This book outlines a fictional plot to "own the box" by compromising an entire continent's network infrastructure. It combines a set of stories with real technology to show readers the danger that lurks in the shadows of the information security industry.
The first book in this series Stealing the Network: How to Own the Box created a new genre of “Cyber-Thrillers,” that told fictional stories about individual hackers using real technologies. This second book in the series Stealing the Network: How to Own a Continent (or STC for short) introduces the concept of hacker groups, and the damage they can inflict through a concerted, orchestrated string of malicious attacks. The “Stealing” books are unique in both the fiction and computer book categories. They combine accounts that are fictional with technology that is very real. While none of these specific events have happened, there is no reason why they could not. You could argue it provides a roadmap for criminal hackers, but I say it does something else: It provides a glimpse into the creative minds of some of today’s best hackers, and even the best hackers will tell you that the game is a mental one. The phrase “Root is a state of mind,” coined by K0resh and printed on shirts from DEF CON, sums this up nicely. While you may have the skills, if you lack the mental fortitude, you will never reach the top. This is what separates the truly elite hackers from the wannabe hackers.
When I say hackers, I don’t mean criminals. There has been a lot of confusion surrounding this terminology, ever since the mass media started reporting computer break-ins. Originally, it was a compliment applied to technically adept computer programmers and system administrators. If you had a problem with your system and you needed it fixed quickly, you got your best hacker on the job. They might “hack up” the source code to fix things, because they knew the big picture. While other people may know how different parts of the system work, hackers have the big picture in mind while working on the smallest details. This perspective gives them great flexibility when approaching a problem, because they don’t expect the first thing they try to work.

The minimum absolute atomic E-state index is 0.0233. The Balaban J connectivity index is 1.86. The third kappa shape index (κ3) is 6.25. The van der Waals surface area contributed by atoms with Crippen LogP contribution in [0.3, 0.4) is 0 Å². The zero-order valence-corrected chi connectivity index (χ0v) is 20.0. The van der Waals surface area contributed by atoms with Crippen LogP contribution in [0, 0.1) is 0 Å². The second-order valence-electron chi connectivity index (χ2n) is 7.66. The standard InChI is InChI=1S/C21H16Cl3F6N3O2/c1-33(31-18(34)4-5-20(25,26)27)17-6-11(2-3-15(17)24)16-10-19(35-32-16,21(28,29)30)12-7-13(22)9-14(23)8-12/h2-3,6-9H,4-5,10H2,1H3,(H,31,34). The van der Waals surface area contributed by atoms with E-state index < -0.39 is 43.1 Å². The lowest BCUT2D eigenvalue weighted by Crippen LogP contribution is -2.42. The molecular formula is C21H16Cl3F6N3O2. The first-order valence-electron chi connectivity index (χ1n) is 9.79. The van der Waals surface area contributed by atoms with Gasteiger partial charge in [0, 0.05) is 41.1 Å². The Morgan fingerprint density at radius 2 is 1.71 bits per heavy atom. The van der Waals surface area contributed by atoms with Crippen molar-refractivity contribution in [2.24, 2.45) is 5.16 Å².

The book Hackers: Heroes of the Computer Revolution, by Steven Levy (1984), really captured the early ethic of hackers and laid the foundation for what was to come. Since then, the term hacker has been co-opted through media hype and marketing campaigns to mean something evil. It was a convenient term already in use, and so instead of simply saying someone was a criminal hacker, the media just called him a hacker. You would not describe a criminal auto mechanic as simply a mechanic, and you shouldn’t do the same with a hacker, either.